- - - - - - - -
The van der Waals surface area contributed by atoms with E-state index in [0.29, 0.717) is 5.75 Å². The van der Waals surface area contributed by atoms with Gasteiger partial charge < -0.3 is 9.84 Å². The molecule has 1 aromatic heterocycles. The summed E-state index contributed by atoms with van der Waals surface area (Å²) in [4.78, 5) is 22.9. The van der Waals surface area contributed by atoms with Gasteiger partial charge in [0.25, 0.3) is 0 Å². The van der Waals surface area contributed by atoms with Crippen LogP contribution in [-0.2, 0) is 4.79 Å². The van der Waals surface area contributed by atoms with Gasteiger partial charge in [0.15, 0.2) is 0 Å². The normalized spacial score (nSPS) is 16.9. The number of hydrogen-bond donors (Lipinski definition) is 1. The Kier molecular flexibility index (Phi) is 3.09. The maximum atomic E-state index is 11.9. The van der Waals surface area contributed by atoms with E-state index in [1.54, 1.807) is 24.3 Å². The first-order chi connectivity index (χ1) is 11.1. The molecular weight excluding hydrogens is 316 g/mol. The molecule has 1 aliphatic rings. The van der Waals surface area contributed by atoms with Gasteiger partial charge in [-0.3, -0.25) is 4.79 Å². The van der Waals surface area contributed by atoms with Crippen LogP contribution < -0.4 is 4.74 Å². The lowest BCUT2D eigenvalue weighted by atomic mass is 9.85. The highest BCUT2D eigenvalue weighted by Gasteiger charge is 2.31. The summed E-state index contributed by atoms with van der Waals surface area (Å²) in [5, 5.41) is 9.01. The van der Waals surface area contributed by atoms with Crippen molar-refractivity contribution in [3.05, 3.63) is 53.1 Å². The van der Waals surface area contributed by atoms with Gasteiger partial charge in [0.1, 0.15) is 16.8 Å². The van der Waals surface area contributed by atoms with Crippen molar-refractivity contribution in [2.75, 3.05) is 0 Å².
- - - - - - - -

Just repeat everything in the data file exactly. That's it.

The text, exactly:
The van der Waals surface area contributed by atoms with E-state index in [0.29, 0.717) is 5.75 Å². The van der Waals surface area contributed by atoms with Gasteiger partial charge < -0.3 is 9.84 Å². The molecule has 1 aromatic heterocycles. The summed E-state index contributed by atoms with van der Waals surface area (Å²) in [4.78, 5) is 22.9. The van der Waals surface area contributed by atoms with Gasteiger partial charge in [0.25, 0.3) is 0 Å². The van der Waals surface area contributed by atoms with Crippen LogP contribution in [-0.2, 0) is 4.79 Å². The van der Waals surface area contributed by atoms with Gasteiger partial charge in [0.15, 0.2) is 0 Å². The normalized spacial score (nSPS) is 16.9. The number of hydrogen-bond donors (Lipinski definition) is 1. The Kier molecular flexibility index (Phi) is 3.09. The maximum atomic E-state index is 11.9. The van der Waals surface area contributed by atoms with E-state index in [1.54, 1.807) is 24.3 Å². The first-order chi connectivity index (χ1) is 11.1. The molecular weight excluding hydrogens is 316 g/mol. The molecule has 1 aliphatic rings. The van der Waals surface area contributed by atoms with Gasteiger partial charge in [-0.3, -0.25) is 4.79 Å². The van der Waals surface area contributed by atoms with Crippen LogP contribution < -0.4 is 4.74 Å². The lowest BCUT2D eigenvalue weighted by atomic mass is 9.85. The highest BCUT2D eigenvalue weighted by Gasteiger charge is 2.31. The summed E-state index contributed by atoms with van der Waals surface area (Å²) in [5, 5.41) is 9.01. The van der Waals surface area contributed by atoms with Crippen molar-refractivity contribution in [3.05, 3.63) is 53.1 Å². The van der Waals surface area contributed by atoms with Gasteiger partial charge in [0.1, 0.15) is 16.8 Å². The van der Waals surface area contributed by atoms with Crippen molar-refractivity contribution in [2.75, 3.05) is 0 Å².